Is A Commercial Triple Net Lease Right For You?

A commercial triple net lease is a special type of arrangement where the property owner hands over more responsibility for the property to the renter. Instead of just paying their regular rent, the renter will also be responsible for three other types of property expenses.

The extra expenses that are passed to the renter include all maintenance fees, rental insurance policies, and property taxes. Obviously, this is where the name “triple net” comes from.

In most other types of commercial leases, the property owner is responsible for all upkeep on the property as well as the taxes and other expenses related to the property. The renter typically holds their own renters insurance and pays rent on a monthly basis, but has no other responsibilities for the property they are using.

When something goes wrong on the property and repairs or additional maintenance are needed, in a gross lease the owner of the property would be responsible for taking care of it. The renter is only obligated to report what needs to be done and keep up with the rent.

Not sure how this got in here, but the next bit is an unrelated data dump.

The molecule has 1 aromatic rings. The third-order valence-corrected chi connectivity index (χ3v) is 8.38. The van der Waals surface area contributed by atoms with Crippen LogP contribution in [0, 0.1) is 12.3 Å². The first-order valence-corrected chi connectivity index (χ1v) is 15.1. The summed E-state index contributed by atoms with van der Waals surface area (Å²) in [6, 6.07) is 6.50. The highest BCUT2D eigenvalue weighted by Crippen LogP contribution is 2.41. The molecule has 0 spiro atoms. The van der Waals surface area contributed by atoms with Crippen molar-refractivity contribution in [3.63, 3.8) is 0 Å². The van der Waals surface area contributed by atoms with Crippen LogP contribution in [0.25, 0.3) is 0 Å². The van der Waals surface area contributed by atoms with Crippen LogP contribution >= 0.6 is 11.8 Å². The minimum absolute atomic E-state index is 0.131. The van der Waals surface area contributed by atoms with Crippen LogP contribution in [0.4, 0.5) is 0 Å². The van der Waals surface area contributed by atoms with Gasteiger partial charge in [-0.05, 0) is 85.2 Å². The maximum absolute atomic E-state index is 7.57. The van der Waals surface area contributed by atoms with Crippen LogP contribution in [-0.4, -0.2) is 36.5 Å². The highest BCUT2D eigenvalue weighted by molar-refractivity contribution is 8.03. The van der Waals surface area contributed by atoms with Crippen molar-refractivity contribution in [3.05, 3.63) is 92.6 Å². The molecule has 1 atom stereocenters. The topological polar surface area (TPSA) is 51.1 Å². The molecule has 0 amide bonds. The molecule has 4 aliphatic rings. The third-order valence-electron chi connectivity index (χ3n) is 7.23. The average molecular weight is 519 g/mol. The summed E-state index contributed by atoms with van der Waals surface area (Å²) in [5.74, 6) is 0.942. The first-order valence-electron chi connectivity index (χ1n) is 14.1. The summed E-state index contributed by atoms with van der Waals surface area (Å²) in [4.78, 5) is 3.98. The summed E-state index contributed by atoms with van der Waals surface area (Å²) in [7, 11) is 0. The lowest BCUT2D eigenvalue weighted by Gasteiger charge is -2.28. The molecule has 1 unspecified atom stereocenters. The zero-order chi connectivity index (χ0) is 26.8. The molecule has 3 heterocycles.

The expense of renting the property is a lot higher with a triple net lease, because the renter has to fix problems, make repairs, and keep up with all regular maintenance procedures on their own. The property owner is released from these obligations with this type of agreement, usually in exchange for a lower rent.

This type of lease is usually preferred by renters who want more control over the property without actually buying their own property. Companies who do not want any additional expense or responsibility for property will look for a more typical gross lease.

In the case that a property owner needs to be released from responsibility or obligation to the property, they may require this type of lease. Usually, they will offer a lower rent price in exchange.

If you are looking into getting a net lease, or NNN lease make sure to plan accordingly. There are certain costs like rental insurance and possible property tax responsibilities that you may be required to pay.